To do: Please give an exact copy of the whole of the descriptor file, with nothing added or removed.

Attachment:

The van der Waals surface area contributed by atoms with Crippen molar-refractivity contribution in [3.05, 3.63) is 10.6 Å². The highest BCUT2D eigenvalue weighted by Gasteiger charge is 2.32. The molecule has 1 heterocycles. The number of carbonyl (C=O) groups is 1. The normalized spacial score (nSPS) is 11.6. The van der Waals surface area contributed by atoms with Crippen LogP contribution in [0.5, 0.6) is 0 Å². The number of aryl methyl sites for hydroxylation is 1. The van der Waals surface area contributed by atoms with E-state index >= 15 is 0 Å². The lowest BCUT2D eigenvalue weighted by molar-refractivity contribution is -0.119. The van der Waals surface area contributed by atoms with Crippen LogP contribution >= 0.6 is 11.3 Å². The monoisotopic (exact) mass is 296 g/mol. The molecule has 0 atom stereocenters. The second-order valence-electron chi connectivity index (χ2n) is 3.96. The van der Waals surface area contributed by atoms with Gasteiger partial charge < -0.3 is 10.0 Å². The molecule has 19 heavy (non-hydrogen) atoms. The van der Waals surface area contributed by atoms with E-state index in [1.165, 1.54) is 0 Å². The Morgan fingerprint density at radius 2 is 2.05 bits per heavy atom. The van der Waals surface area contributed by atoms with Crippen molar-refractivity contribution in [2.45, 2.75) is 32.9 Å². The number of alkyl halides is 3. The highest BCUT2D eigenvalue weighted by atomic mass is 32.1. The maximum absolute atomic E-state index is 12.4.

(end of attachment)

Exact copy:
The van der Waals surface area contributed by atoms with Crippen molar-refractivity contribution in [3.05, 3.63) is 10.6 Å². The highest BCUT2D eigenvalue weighted by Gasteiger charge is 2.32. The molecule has 1 heterocycles. The number of carbonyl (C=O) groups is 1. The normalized spacial score (nSPS) is 11.6. The van der Waals surface area contributed by atoms with Crippen LogP contribution in [0.5, 0.6) is 0 Å². The number of aryl methyl sites for hydroxylation is 1. The van der Waals surface area contributed by atoms with E-state index >= 15 is 0 Å². The lowest BCUT2D eigenvalue weighted by molar-refractivity contribution is -0.119. The van der Waals surface area contributed by atoms with Crippen LogP contribution >= 0.6 is 11.3 Å². The monoisotopic (exact) mass is 296 g/mol. The molecule has 0 atom stereocenters. The second-order valence-electron chi connectivity index (χ2n) is 3.96. The van der Waals surface area contributed by atoms with Gasteiger partial charge < -0.3 is 10.0 Å². The molecule has 19 heavy (non-hydrogen) atoms. The van der Waals surface area contributed by atoms with E-state index in [1.165, 1.54) is 0 Å². The Morgan fingerprint density at radius 2 is 2.05 bits per heavy atom. The van der Waals surface area contributed by atoms with Crippen molar-refractivity contribution in [2.45, 2.75) is 32.9 Å². The number of alkyl halides is 3. The highest BCUT2D eigenvalue weighted by atomic mass is 32.1. The maximum absolute atomic E-state index is 12.4.